Party like there’s no tomorrow, so that we can have one

Two young people posing at a welcome table at the Sue Big Oil launch party

By Andrew Gage

In February I went to a party. A first-of-its-kind party, called a “Sue Big Oil House Party.” The youth organization Shake Up the Establishment and West Coast Environmental Law had come up with unique games and activities to get people laughing and talking about climate change. Dozens of people came out to play these games and to enjoy each other’s company while eating and drinking together. From “Cards Against Climate Change” to puzzles and a photo booth, a good time was had by all.

But what were we really hoping to accomplish? How does a house party help solve climate change?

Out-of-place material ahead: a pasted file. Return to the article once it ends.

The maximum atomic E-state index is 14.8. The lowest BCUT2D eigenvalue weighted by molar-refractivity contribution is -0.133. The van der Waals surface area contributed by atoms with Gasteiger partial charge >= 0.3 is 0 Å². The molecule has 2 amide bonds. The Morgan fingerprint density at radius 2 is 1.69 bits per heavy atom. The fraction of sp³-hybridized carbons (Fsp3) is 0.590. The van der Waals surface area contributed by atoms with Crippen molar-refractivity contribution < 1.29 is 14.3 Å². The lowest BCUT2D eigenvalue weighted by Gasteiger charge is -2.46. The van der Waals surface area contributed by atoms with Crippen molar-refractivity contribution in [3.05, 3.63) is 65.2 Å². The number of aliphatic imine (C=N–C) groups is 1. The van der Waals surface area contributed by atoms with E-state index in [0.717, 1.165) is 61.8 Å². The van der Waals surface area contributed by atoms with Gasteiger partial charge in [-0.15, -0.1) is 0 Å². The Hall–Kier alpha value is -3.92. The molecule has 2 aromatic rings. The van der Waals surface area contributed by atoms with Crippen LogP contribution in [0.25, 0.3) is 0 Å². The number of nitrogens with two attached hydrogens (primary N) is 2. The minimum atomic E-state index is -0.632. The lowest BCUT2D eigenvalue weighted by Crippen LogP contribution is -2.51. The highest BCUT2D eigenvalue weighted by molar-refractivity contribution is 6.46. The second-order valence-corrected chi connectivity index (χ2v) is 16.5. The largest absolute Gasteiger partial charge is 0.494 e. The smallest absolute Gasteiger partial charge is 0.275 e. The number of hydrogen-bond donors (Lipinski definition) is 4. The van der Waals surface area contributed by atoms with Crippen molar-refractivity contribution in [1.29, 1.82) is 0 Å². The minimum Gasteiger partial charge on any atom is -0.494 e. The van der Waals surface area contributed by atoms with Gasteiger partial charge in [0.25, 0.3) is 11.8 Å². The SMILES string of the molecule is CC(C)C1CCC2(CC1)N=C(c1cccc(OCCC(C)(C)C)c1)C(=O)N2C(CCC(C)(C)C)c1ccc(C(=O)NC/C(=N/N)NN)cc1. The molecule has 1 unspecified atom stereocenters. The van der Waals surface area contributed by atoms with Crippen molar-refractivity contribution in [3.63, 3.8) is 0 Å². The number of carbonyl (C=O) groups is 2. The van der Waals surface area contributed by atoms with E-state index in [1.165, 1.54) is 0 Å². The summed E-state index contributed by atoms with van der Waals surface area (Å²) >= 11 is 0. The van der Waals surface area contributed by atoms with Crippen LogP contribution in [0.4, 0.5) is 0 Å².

The origin of the Sue Big Oil party

When Sue Big Oil first launched, we created a list of suggested actions that people could take towards the goal of ensuring fossil fuel companies pay their fair share of climate costs. One of these suggestions was throwing a “house party.” The idea was something like an old-fashioned Tupperware party: one person invites their friends over, has some food and drink, and discusses climate change. We had ideas for trivia games and other fun activities that would get people talking, but it was a relatively sedate affair.

Enter Manvi Bhalla of Shake Up the Establishment. Fiona, our Climate Accountability Strategist, and I met her at a climate change retreat, and she immediately saw great potential in the idea of Sue Big Oil House Parties – and especially as a way to appeal to youth. “You need more party!” she said. “Have you thought of a signature Sue Big Oil cocktail?”

Thus began a months-long collaboration in which Shake Up the Establishment offered to create a toolkit with menu ideas, games and advice on how to spread the word about Sue Big Oil.

Sue Big Oil Action Team members at the House Party kick-off event photo booth
Photo: Sofya Babak

The importance of partying